Protesters march out of Civic Center Park in Denver on June 4, 2020. Photo: Hyoung Chang/MediaNews Group/The Denver Post via Getty Images

A federal judge in Colorado issued a temporary restraining order on Friday night banning the Denver Police Department from using chemical weapons or projectiles against peaceful demonstrators, NPR reports.

Why it matters: The order comes as police across the U.S. are being criticized for their tactics in response to demonstrators as they continue to protest the killing of George Floyd.

What he's saying: Judge R. Brooke Jackson called some of DPD's behavior against demonstrators to be "disgusting." The ruling follows a lawsuit filed by a group of protesters against the police department alleging officers violated their First Amendment rights, per NPR.

  • "I seek to balance citizens' constitutional rights against officers' ability to do their job," Jackson wrote. "However, the time is past to rely solely on the good faith and discretion of the Denver Police Department and its colleagues from other jurisdictions."

Yes, but: Jackson said that officers do need to be able to protect themselves against violent demonstrators and he provided guidelines for when law enforcement can use non-lethal weapons against protesters.

The state of play: In Denver, the City Council has already called for an investigation into the police department's use of force during the Floyd protests, which resulted in both injured demonstrators and journalists, The Denver Post reports.

  • Denver Police Chief Paul Pazen previously said the department will investigate the allegations as well, per the Post.

Go deeper: The policies that could help fix policing

Go deeper

8 mins ago - Health

In photos: America celebrates July 4 during global pandemic

Photo: Francine Orr/Los Angeles Times/Getty Images

The U.S. has already celebrated Easter, graduations and so much more during the coronavirus pandemic, and now it can add July 4 to the list.

The state of play: Axios' Stef Kight writes public parades and fireworks displays around much of the country are being canceled to prevent mass gatherings where the virus could spread. Hot-dog contests and concerts will play to empty stands and virtual audiences — all while American pride treads an all-time low.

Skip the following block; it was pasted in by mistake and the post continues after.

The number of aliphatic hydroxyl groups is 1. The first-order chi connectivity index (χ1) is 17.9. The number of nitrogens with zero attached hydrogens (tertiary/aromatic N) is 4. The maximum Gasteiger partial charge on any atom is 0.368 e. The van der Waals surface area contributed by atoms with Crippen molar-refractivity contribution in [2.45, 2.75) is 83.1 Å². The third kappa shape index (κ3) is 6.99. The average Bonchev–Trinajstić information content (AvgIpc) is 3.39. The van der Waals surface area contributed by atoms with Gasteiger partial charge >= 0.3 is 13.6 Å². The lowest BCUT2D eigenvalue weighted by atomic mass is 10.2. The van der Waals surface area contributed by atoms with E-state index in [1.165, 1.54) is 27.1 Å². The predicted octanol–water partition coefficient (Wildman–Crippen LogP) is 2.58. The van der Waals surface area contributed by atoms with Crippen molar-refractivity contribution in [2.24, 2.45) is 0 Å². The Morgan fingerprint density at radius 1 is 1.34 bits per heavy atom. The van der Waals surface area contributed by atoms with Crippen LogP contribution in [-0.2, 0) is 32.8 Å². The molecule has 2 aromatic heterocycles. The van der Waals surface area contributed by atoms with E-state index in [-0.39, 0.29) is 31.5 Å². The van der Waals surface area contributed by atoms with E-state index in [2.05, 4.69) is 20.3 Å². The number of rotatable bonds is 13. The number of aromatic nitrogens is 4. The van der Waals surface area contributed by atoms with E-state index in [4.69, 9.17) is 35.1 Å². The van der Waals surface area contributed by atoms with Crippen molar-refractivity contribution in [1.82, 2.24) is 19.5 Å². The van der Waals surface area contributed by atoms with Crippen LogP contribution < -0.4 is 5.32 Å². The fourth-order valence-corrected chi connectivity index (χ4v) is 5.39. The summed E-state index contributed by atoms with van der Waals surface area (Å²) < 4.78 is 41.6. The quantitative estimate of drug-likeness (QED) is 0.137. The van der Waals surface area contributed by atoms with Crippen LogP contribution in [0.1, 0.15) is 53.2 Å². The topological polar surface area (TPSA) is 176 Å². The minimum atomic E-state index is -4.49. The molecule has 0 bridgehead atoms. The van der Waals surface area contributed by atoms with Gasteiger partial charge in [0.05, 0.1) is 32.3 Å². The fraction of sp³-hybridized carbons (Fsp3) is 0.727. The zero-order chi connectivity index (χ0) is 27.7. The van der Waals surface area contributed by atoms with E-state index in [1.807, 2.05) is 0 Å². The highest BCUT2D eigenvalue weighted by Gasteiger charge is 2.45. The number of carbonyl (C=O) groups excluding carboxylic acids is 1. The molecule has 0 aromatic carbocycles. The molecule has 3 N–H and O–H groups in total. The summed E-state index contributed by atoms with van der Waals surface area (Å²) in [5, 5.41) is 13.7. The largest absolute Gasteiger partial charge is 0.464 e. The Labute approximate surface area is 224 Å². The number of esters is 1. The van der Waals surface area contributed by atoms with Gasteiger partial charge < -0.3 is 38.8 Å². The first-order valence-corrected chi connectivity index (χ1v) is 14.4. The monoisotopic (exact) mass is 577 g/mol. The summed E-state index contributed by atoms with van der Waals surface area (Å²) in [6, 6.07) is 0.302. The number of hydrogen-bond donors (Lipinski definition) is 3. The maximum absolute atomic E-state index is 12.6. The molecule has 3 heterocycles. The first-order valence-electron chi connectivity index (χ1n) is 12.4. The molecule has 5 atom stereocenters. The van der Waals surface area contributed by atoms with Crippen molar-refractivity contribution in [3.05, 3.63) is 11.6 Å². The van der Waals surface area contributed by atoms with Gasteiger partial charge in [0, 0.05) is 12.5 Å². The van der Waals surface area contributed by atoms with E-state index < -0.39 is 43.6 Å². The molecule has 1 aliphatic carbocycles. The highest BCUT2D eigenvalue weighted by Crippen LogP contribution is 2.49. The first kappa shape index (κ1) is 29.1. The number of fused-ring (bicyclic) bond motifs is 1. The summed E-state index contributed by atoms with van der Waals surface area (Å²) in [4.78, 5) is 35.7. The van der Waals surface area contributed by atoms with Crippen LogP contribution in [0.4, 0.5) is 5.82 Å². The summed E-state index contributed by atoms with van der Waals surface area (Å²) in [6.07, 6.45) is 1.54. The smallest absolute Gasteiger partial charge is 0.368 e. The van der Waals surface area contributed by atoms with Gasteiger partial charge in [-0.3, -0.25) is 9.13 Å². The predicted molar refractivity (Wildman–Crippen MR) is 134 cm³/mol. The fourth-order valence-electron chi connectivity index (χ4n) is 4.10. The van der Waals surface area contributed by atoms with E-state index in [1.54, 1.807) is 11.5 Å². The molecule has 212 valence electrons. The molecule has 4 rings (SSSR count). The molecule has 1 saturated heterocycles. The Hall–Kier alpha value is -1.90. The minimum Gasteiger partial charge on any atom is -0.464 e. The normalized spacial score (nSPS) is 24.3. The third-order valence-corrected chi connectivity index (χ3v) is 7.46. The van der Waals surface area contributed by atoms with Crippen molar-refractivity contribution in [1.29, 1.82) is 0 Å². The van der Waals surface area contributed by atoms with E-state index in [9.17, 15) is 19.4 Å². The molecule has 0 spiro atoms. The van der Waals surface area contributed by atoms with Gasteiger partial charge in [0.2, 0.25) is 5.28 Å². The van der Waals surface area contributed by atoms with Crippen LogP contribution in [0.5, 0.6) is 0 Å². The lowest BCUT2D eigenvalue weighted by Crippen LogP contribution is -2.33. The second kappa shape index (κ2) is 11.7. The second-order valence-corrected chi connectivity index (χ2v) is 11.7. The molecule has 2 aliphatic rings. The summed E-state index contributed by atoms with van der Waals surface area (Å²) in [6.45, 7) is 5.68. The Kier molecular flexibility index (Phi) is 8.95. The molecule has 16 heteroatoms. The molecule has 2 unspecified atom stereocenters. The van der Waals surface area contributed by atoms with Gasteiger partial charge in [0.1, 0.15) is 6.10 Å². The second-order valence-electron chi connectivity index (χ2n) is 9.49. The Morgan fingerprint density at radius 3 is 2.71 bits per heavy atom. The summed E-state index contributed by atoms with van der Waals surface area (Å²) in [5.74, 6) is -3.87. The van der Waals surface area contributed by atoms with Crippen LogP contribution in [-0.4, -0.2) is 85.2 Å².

Updated 2 hours ago - Politics & Policy

Coronavirus dashboard

Illustration: Aïda Amer/Axios

  1. Global: Total confirmed cases as of 1 p.m. ET: 11,137,846 — Total deaths: 526,156 — Total recoveries — 6,003,824Map.
  2. U.S.: Total confirmed cases as of 1 p.m. ET: 2,809,108 — Total deaths: 129,509 — Total recoveries: 883,561 — Total tested: 34,213,497Map.
  3. States: America's exceptionally uneventful Fourth of July ICU beds in Arizona's hot spot reach near capacity.
  4. Public health: U.S. coronavirus infections hit record highs for 3 straight days.
  5. Politics: Trump extends PPP application deadlineKimberly Guilfoyle tests positive.
  6. World: Mexican leaders call for tighter border control as infections rise in U.S.
  7. Sports: 31 MLB players test positive as workouts resume.
  8. 1 📽 thing: Drive-in movie theaters are making a comeback.
2 hours ago - Health

U.S. coronavirus infections hit record highs for 3 straight days

Illustration: Aïda Amer/Axios

The U.S. has reached new highs in single-day coronavirus infections for three consecutive days this week, per data from Johns Hopkins and the COVID Tracking Project.

The big picture: The number of coronavirus cases increased in the vast majority of states over the last week, and decreased in only two states plus the District of Columbia, Axios' Andrew Witherspoon and Caitlin Owens report.